What students need to know and be able to do to survive and thrive in the world is changing so fast it's mind-boggling. And anyone who has tried to teach and paid attention to the results can tell you that effective teaching is complex, nuanced, and, at times, overwhelmingly difficult. The big issues we struggle with in education, such as widespread inequities and keeping pace with a rapidly changing world are, in the language of Ronald Heifetz and his colleagues, adaptive challenges. Heifetz, a scholar of leadership at Harvard's Kennedy School of Government and founder of the Center for Public Leadership, defines adaptive challenges as "the gap between the values people stand for (that constitute thriving) and the reality that they face (their current lack of capacity to realize those values in their environment)." According to Heifetz and Linsky:
Leadership would be an easy and safe undertaking if organizations [such as schools] and communities only faced problems for which they already knew the solutions. Every day people have problems for which they do, in fact, have the necessary know-how and procedures. We call these technical problems. But there is a whole host of problems that are not amenable to authoritative expertise or standard operating procedures. They cannot be solved by someone who provides the answers from on high. We call these adaptive challenges because they require new experiments, new discoveries and adjustments from numerous places in the organization [classroom or school].
Some problems in education can be solved by the application of current knowledge; these are the technical problems referenced in the above quote. But teachers who confront the big issues day in and day out know that prescriptive "solutions" provided from on high rarely, if ever, work. In particular, the seemingly obvious, one-size-fits-all approaches that seem to migrate from other professions like business and medicine, almost never work in education -- or not for long, and certainly not for everyone. In fact, the practice of teaching, at its best and most powerful, is always an adaptive challenge, moment to moment, as no two teachers, students, classrooms or schools are ever alike.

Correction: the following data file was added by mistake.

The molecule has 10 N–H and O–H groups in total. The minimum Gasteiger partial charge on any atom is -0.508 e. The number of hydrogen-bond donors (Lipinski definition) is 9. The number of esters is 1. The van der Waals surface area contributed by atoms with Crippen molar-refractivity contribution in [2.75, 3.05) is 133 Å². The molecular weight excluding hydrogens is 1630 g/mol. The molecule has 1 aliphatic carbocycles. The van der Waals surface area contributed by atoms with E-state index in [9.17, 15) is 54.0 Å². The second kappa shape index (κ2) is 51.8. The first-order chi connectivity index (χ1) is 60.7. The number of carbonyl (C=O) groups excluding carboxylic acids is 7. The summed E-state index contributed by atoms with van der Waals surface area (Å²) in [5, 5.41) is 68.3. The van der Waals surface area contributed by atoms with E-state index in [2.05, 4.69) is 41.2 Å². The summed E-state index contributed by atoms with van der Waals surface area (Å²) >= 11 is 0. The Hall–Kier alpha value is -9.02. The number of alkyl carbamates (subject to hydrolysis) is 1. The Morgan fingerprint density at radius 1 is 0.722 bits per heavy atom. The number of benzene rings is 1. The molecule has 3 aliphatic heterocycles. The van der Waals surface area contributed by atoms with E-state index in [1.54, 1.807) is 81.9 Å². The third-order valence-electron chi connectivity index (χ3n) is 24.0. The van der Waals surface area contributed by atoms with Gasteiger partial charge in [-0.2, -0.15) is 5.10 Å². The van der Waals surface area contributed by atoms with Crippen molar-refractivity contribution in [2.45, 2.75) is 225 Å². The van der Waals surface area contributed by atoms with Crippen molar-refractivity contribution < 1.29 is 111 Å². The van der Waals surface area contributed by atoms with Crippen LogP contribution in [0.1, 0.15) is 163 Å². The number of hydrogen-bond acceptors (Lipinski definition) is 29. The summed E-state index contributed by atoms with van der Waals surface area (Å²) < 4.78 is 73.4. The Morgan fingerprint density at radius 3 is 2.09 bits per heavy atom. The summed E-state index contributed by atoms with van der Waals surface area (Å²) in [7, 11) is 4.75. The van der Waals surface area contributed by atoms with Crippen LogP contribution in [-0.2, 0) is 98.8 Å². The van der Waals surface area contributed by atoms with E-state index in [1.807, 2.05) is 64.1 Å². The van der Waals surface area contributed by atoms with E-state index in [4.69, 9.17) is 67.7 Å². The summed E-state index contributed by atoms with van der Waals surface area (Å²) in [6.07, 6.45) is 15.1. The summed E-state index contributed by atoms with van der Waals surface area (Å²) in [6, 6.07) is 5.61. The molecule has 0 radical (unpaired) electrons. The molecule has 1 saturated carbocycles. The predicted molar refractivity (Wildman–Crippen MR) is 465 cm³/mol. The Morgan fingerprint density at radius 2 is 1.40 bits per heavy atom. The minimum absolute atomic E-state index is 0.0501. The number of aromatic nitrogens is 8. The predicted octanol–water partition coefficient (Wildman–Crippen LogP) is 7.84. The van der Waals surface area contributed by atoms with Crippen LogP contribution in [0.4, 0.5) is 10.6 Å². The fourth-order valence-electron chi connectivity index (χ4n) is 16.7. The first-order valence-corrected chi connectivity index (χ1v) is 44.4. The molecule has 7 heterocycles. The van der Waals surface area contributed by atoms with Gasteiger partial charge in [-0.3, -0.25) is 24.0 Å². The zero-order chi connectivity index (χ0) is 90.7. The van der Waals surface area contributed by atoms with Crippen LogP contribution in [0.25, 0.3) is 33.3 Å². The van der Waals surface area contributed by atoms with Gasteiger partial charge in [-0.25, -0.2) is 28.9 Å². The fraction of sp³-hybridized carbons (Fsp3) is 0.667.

But adaptive challenges require adaptive leadership, that is, leadership that relies on collective intelligence at all levels of the system and a willingness of stakeholders to learn their way to solutions. In the case of classrooms, schools, districts, and beyond, adaptive leadership cannot be the sole provenance of principals and superintendents. By definition, teachers MUST be involved in adaptive leadership, and adaptive challenges cannot be overcome without them.